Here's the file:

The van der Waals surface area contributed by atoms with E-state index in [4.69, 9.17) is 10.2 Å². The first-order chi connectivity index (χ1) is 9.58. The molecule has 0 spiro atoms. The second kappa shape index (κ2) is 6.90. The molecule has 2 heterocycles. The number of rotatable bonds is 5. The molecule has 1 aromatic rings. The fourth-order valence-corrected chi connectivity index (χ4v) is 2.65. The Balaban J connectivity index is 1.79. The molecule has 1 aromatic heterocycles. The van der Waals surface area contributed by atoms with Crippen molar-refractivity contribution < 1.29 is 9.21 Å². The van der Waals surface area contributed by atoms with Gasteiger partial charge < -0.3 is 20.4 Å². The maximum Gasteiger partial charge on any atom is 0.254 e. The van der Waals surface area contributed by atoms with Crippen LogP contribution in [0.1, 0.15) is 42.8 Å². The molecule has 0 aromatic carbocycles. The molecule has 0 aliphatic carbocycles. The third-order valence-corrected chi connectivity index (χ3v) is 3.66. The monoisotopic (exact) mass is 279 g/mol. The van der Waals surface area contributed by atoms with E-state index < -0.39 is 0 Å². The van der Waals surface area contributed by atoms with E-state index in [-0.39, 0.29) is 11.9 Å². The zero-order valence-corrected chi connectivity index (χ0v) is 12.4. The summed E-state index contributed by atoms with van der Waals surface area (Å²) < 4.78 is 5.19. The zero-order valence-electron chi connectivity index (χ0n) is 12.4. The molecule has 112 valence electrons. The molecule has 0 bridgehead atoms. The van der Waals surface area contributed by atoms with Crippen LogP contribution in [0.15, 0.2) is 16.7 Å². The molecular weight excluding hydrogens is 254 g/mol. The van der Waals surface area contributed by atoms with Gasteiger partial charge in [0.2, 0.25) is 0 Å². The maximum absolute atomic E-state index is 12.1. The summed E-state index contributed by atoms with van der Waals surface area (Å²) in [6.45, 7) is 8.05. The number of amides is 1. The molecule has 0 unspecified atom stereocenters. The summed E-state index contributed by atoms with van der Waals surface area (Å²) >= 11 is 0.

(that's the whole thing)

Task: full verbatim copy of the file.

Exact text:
The van der Waals surface area contributed by atoms with E-state index in [4.69, 9.17) is 10.2 Å². The first-order chi connectivity index (χ1) is 9.58. The molecule has 0 spiro atoms. The second kappa shape index (κ2) is 6.90. The molecule has 2 heterocycles. The number of rotatable bonds is 5. The molecule has 1 aromatic rings. The fourth-order valence-corrected chi connectivity index (χ4v) is 2.65. The Balaban J connectivity index is 1.79. The molecule has 1 aromatic heterocycles. The van der Waals surface area contributed by atoms with Crippen molar-refractivity contribution < 1.29 is 9.21 Å². The van der Waals surface area contributed by atoms with Gasteiger partial charge < -0.3 is 20.4 Å². The maximum Gasteiger partial charge on any atom is 0.254 e. The van der Waals surface area contributed by atoms with Crippen LogP contribution in [0.1, 0.15) is 42.8 Å². The molecule has 0 aromatic carbocycles. The molecule has 0 aliphatic carbocycles. The third-order valence-corrected chi connectivity index (χ3v) is 3.66. The monoisotopic (exact) mass is 279 g/mol. The van der Waals surface area contributed by atoms with E-state index < -0.39 is 0 Å². The van der Waals surface area contributed by atoms with E-state index in [-0.39, 0.29) is 11.9 Å². The zero-order valence-corrected chi connectivity index (χ0v) is 12.4. The summed E-state index contributed by atoms with van der Waals surface area (Å²) < 4.78 is 5.19. The zero-order valence-electron chi connectivity index (χ0n) is 12.4. The molecule has 112 valence electrons. The molecule has 0 bridgehead atoms. The van der Waals surface area contributed by atoms with Crippen LogP contribution in [0.15, 0.2) is 16.7 Å². The molecular weight excluding hydrogens is 254 g/mol. The van der Waals surface area contributed by atoms with Gasteiger partial charge in [0.2, 0.25) is 0 Å². The maximum absolute atomic E-state index is 12.1. The summed E-state index contributed by atoms with van der Waals surface area (Å²) in [6.45, 7) is 8.05. The number of amides is 1. The molecule has 0 unspecified atom stereocenters. The summed E-state index contributed by atoms with van der Waals surface area (Å²) >= 11 is 0.